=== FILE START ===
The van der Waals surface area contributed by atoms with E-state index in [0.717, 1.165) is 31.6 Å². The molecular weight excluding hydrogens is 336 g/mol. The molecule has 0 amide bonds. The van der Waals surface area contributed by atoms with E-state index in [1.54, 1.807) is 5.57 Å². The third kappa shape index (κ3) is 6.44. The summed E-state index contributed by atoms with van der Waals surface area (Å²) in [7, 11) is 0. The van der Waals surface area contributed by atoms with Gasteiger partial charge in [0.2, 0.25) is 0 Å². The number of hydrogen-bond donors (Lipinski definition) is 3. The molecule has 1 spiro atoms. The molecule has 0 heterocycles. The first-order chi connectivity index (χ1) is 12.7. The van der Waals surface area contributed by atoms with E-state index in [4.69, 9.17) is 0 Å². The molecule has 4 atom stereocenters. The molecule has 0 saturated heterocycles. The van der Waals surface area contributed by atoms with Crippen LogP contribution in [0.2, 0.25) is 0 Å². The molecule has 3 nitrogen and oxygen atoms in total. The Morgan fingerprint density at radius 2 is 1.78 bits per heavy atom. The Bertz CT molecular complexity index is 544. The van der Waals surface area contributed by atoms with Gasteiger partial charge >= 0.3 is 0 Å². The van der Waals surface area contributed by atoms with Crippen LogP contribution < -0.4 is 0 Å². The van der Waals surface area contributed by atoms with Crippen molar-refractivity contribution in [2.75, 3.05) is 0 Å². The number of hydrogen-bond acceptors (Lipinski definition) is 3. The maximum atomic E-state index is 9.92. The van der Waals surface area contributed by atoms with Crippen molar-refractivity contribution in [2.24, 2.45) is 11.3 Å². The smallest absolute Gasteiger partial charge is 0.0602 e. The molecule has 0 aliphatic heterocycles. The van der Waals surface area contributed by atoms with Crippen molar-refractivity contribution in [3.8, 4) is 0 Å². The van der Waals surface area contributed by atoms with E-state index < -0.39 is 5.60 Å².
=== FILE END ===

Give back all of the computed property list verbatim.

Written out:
The van der Waals surface area contributed by atoms with E-state index in [0.717, 1.165) is 31.6 Å². The molecular weight excluding hydrogens is 336 g/mol. The molecule has 0 amide bonds. The van der Waals surface area contributed by atoms with E-state index in [1.54, 1.807) is 5.57 Å². The third kappa shape index (κ3) is 6.44. The summed E-state index contributed by atoms with van der Waals surface area (Å²) in [7, 11) is 0. The van der Waals surface area contributed by atoms with Gasteiger partial charge in [0.2, 0.25) is 0 Å². The number of hydrogen-bond donors (Lipinski definition) is 3. The molecule has 1 spiro atoms. The molecule has 0 heterocycles. The first-order chi connectivity index (χ1) is 12.7. The van der Waals surface area contributed by atoms with E-state index in [4.69, 9.17) is 0 Å². The molecule has 4 atom stereocenters. The molecule has 0 saturated heterocycles. The van der Waals surface area contributed by atoms with Crippen LogP contribution in [0.2, 0.25) is 0 Å². The molecule has 3 nitrogen and oxygen atoms in total. The Morgan fingerprint density at radius 2 is 1.78 bits per heavy atom. The Bertz CT molecular complexity index is 544. The van der Waals surface area contributed by atoms with Gasteiger partial charge >= 0.3 is 0 Å². The van der Waals surface area contributed by atoms with Crippen LogP contribution < -0.4 is 0 Å². The van der Waals surface area contributed by atoms with Crippen molar-refractivity contribution in [2.75, 3.05) is 0 Å². The number of hydrogen-bond acceptors (Lipinski definition) is 3. The maximum atomic E-state index is 9.92. The van der Waals surface area contributed by atoms with Crippen molar-refractivity contribution in [2.24, 2.45) is 11.3 Å². The smallest absolute Gasteiger partial charge is 0.0602 e. The molecule has 0 aliphatic heterocycles. The van der Waals surface area contributed by atoms with Crippen molar-refractivity contribution in [3.8, 4) is 0 Å². The van der Waals surface area contributed by atoms with E-state index < -0.39 is 5.60 Å².